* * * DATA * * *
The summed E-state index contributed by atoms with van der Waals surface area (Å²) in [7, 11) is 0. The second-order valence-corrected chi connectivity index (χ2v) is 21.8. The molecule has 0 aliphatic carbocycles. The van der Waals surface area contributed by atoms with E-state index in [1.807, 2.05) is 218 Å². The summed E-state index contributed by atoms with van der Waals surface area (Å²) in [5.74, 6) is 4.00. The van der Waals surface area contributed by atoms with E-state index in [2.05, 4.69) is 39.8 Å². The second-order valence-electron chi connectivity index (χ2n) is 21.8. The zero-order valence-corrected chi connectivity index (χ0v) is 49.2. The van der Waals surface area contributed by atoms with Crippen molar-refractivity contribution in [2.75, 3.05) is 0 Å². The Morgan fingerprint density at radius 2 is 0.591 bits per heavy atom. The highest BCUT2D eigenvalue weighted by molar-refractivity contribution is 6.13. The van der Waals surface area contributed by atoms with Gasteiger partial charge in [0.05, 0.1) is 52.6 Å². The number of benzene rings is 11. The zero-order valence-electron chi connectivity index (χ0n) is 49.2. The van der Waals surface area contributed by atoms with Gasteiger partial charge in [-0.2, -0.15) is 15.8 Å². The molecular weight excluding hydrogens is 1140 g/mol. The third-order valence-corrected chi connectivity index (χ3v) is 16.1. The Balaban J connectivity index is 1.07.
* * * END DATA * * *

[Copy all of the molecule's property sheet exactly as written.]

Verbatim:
The summed E-state index contributed by atoms with van der Waals surface area (Å²) in [7, 11) is 0. The second-order valence-corrected chi connectivity index (χ2v) is 21.8. The molecule has 0 aliphatic carbocycles. The van der Waals surface area contributed by atoms with E-state index in [1.807, 2.05) is 218 Å². The summed E-state index contributed by atoms with van der Waals surface area (Å²) in [5.74, 6) is 4.00. The van der Waals surface area contributed by atoms with E-state index in [2.05, 4.69) is 39.8 Å². The second-order valence-electron chi connectivity index (χ2n) is 21.8. The zero-order valence-corrected chi connectivity index (χ0v) is 49.2. The van der Waals surface area contributed by atoms with Crippen molar-refractivity contribution in [2.75, 3.05) is 0 Å². The Morgan fingerprint density at radius 2 is 0.591 bits per heavy atom. The highest BCUT2D eigenvalue weighted by molar-refractivity contribution is 6.13. The van der Waals surface area contributed by atoms with Gasteiger partial charge in [0.05, 0.1) is 52.6 Å². The number of benzene rings is 11. The zero-order valence-electron chi connectivity index (χ0n) is 49.2. The van der Waals surface area contributed by atoms with Gasteiger partial charge in [-0.2, -0.15) is 15.8 Å². The molecular weight excluding hydrogens is 1140 g/mol. The third-order valence-corrected chi connectivity index (χ3v) is 16.1. The Balaban J connectivity index is 1.07.